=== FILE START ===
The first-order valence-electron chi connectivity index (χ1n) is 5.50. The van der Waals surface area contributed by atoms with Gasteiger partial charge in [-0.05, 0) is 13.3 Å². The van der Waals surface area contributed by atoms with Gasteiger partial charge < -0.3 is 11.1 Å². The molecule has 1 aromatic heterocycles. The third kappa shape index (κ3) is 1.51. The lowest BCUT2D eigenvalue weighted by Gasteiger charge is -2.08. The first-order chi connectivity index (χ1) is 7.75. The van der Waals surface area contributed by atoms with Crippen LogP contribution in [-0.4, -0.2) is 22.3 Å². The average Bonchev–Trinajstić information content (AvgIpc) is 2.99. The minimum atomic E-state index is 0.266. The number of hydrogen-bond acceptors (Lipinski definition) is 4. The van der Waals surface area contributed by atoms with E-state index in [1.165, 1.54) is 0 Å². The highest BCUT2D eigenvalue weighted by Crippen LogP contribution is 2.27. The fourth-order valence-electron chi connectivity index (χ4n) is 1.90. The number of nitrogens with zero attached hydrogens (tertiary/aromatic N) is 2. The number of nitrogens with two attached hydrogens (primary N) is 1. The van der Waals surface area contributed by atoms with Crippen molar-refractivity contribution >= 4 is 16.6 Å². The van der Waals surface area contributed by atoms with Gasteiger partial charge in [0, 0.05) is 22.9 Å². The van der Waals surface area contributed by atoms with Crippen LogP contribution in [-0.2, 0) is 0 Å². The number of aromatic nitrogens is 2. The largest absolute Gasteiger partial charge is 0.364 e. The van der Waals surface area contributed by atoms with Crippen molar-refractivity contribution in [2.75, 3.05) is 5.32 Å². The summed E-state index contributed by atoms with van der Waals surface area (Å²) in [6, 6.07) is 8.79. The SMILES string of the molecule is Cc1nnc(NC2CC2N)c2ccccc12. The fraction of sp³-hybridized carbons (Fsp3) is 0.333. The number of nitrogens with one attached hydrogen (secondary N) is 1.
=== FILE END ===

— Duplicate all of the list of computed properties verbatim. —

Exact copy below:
The first-order valence-electron chi connectivity index (χ1n) is 5.50. The van der Waals surface area contributed by atoms with Gasteiger partial charge in [-0.05, 0) is 13.3 Å². The van der Waals surface area contributed by atoms with Gasteiger partial charge < -0.3 is 11.1 Å². The molecule has 1 aromatic heterocycles. The third kappa shape index (κ3) is 1.51. The lowest BCUT2D eigenvalue weighted by Gasteiger charge is -2.08. The first-order chi connectivity index (χ1) is 7.75. The van der Waals surface area contributed by atoms with Crippen LogP contribution in [-0.4, -0.2) is 22.3 Å². The average Bonchev–Trinajstić information content (AvgIpc) is 2.99. The minimum atomic E-state index is 0.266. The number of hydrogen-bond acceptors (Lipinski definition) is 4. The van der Waals surface area contributed by atoms with E-state index in [1.165, 1.54) is 0 Å². The highest BCUT2D eigenvalue weighted by Crippen LogP contribution is 2.27. The fourth-order valence-electron chi connectivity index (χ4n) is 1.90. The number of nitrogens with zero attached hydrogens (tertiary/aromatic N) is 2. The number of nitrogens with two attached hydrogens (primary N) is 1. The van der Waals surface area contributed by atoms with Crippen molar-refractivity contribution >= 4 is 16.6 Å². The van der Waals surface area contributed by atoms with Gasteiger partial charge in [0, 0.05) is 22.9 Å². The van der Waals surface area contributed by atoms with Crippen LogP contribution in [-0.2, 0) is 0 Å². The number of aromatic nitrogens is 2. The largest absolute Gasteiger partial charge is 0.364 e. The van der Waals surface area contributed by atoms with Crippen molar-refractivity contribution in [2.75, 3.05) is 5.32 Å². The summed E-state index contributed by atoms with van der Waals surface area (Å²) in [6, 6.07) is 8.79. The SMILES string of the molecule is Cc1nnc(NC2CC2N)c2ccccc12. The fraction of sp³-hybridized carbons (Fsp3) is 0.333. The number of nitrogens with one attached hydrogen (secondary N) is 1.